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#1 dannyboy2010

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Posted 24 January 2013 - 07:05 AM

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Hi everyone!

 

I'm mom of a 3-year-old boy with IBS. He's always hurting - moaning from gas pain, bloated, has little appetite, can't easily fall asleep or stay asleep, and so distracted from pain that he sometimes doesn't want to play. My heart hurts for him.

his GI doctor has suggested the low FODMAP diet, but it will be so hard bec. he's a very picky eater. i will do it though, bec. we can't go on the way we are. The approach sounds promising.

My poor little boy has suffered a lot. He had awful chronic tonsillitis for a year from 8 months to close to two, and now has dealt with this for over a year.

He seems to prefer carbs more than anything, btw.

 

Thanks,

 

Sarah



#2 Goldfinch

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Posted 24 January 2013 - 02:28 PM

Hi and so sorry to hear about your little one. That's tough, I know. All kids like carbs, don't they? My daughter ate what we referred to as the "white diet" for several years. I don't believe a red or green vegetable touched her lips for three solid years, and she loves all veggies now, if that's any consolation. Luckily the low fodmaps diet is not a low carb diet, just a no-wheat diet. I'm on it and I eat plenty of rice and oatmeal and barley. Also the low fodmaps diet is thumbs up on maple syrup, so oatmeal is a winner. If your kid likes fruit, berries are good as well, as are many other fruits. You can get plenty of fibre with grains other than wheat and fruit and a few veggies. Yams are an excellent source of nutrients on the low fodmaps diet, and most kids will eat them, especially with brown sugar or maple syrup! For sweet treats I find really high quality non-dairy ices and sorbets hit the spot, and you can whip them up to make smoothies with fruit, although fruit smoothies are not generally recommended for IBS-D, if that is the problem. Hope this helps.



#3 dannyboy2010

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Posted 01 February 2013 - 01:38 PM

Thank you, both of you, fr your replies! I've looked into the FODMAP diet some more, and had a session with a nutritionist and feel a bit more clear about it. yes, good that many carbs are ok!  Thanks for the info and for sharing. John, I will look up your post. Yes, he had loads of antibiotics, and it surely plays a large role here. He doesn't seem to have a particular problem with yeast, but I'm sure that many of the 400+ bacterial types in his gut are out of balance.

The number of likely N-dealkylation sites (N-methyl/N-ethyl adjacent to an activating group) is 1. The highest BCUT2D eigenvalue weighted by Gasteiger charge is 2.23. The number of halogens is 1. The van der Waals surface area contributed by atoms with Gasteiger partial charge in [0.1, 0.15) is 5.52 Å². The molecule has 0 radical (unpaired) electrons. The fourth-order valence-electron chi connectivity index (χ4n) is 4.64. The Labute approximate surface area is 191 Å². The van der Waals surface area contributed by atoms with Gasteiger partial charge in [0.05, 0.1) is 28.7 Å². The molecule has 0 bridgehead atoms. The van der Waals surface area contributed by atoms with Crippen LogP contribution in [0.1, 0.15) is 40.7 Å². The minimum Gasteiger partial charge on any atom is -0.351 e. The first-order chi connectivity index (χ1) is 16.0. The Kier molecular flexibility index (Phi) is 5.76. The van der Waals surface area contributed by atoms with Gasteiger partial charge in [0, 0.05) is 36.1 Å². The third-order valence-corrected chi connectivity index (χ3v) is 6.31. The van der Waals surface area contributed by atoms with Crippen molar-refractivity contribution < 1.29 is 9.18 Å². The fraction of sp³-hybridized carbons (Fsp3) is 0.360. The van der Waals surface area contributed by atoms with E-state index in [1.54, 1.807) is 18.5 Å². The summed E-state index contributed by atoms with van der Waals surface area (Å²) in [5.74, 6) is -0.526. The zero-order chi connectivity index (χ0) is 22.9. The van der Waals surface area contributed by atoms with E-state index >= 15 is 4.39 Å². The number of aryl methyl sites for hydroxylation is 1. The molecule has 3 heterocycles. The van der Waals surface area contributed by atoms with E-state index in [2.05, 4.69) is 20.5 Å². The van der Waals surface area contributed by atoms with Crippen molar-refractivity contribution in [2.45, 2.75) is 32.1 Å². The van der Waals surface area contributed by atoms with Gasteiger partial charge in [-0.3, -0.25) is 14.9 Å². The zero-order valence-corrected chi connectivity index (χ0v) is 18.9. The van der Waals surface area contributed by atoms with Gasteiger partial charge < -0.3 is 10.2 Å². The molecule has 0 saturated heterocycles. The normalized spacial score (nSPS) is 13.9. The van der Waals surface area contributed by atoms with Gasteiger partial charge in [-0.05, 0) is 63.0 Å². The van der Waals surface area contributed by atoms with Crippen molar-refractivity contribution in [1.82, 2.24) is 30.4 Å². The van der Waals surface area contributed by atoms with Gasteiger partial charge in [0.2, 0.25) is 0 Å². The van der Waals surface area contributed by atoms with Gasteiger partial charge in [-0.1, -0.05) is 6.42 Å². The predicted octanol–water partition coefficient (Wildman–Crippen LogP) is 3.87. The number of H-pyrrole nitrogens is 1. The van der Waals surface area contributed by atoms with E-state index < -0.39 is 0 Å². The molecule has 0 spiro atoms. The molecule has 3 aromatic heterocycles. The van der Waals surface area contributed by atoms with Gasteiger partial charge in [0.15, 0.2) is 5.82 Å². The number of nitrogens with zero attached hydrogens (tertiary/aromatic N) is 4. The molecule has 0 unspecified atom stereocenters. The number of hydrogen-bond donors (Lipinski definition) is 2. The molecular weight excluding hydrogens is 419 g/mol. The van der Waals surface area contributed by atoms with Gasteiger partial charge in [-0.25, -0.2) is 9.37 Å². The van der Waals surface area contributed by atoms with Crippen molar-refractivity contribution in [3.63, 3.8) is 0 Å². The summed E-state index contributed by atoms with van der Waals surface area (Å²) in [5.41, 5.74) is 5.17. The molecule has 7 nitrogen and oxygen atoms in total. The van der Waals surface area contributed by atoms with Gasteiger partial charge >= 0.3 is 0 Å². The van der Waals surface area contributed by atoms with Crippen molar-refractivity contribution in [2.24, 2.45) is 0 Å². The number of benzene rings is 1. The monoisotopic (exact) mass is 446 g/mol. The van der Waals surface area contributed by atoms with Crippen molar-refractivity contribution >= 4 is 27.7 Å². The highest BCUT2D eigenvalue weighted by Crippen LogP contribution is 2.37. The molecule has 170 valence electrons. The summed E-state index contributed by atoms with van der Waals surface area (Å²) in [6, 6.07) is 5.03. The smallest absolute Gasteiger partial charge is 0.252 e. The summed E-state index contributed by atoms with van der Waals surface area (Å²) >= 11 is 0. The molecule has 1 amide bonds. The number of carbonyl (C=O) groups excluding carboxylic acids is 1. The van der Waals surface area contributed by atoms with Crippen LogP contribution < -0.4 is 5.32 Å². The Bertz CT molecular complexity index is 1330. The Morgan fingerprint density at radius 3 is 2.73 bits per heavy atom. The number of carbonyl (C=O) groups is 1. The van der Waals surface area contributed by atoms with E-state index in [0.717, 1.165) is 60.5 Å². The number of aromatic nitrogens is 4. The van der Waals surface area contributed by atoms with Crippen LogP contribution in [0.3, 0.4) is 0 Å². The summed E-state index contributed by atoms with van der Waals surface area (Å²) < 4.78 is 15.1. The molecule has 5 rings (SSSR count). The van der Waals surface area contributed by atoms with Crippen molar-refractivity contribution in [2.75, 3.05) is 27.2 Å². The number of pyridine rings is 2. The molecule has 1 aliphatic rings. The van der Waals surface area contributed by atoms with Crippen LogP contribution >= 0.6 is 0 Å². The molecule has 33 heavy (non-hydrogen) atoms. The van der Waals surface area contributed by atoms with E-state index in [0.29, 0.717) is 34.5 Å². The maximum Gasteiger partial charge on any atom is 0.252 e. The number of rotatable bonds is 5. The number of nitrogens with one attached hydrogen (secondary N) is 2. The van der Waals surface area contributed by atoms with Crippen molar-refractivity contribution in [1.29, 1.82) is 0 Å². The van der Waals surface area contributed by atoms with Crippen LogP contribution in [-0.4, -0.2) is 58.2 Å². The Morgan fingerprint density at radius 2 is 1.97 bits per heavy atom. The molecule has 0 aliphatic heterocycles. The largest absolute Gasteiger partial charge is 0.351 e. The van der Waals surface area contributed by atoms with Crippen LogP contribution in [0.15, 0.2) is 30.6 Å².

#4 Minerva

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Posted 18 September 2014 - 05:28 AM

Hi!
My son has always had trouble with his digestion, and we tried several different diets before the doctor hit on the idea that he might have inherited my IBS.
We only learned about the FODMAP-diet about a year and a half ago, but we're both doing MUCH better on it.

 

The thing is, he always had a healthy appetite, but he was also a bit of a picky eater. But by the time he was 3-4, he was old enough to understand when we told him that "this food will make your tummy hurt" and "this food will make your tummy happy".

He soon started turning to me to check if food was "safe" when offered treats and food by others, and as long as I made sure to have something he COULD eat in my bag (gluten- and lactose free biscuits, berries or pieces of fruit), he was quite content to stay away from the "bad" food.

Focus on the things he likes that he CAN eat, and then see what you can mix in on the side. If he likes mashed potatoes, mix in some root veggies and mix them together - parsnips are nice and sweet, or some carrots or sweet potato, etc.
10 years ago it was much harder to find food if you were on a specialized diet, today most places will have SOME gluten- and lactose free offerings - bread, yoghurt etc.

I remember bringing my son to work late one Friday afternoon, when we all gather for a coffee-and-cake-break. One of my coworkers offered Jr. a slice of cake, not thinking to ask me first. 
Jr., about 4 or so at the time, turned to me and asked if he could eat this cake. 
"No, dear, this cake will make your tummy hurt. I have bought things you CAN eat, which we will enjoy when we get home, later tonight."
Jr., being a sensible lad, easily accepted this.
All my co-workers were stunned, jaws hanging open and eyes bugging out - they were all expecting an epic temper tantrum from the little boy who didn't get any cake after all. ;)

What I'm trying to say is: When they notice that they DO get better when they eat the "special" food, most of them WILL respect the diet - when Jr. slips up, he pays for it with an upset tummy, cramps etc.







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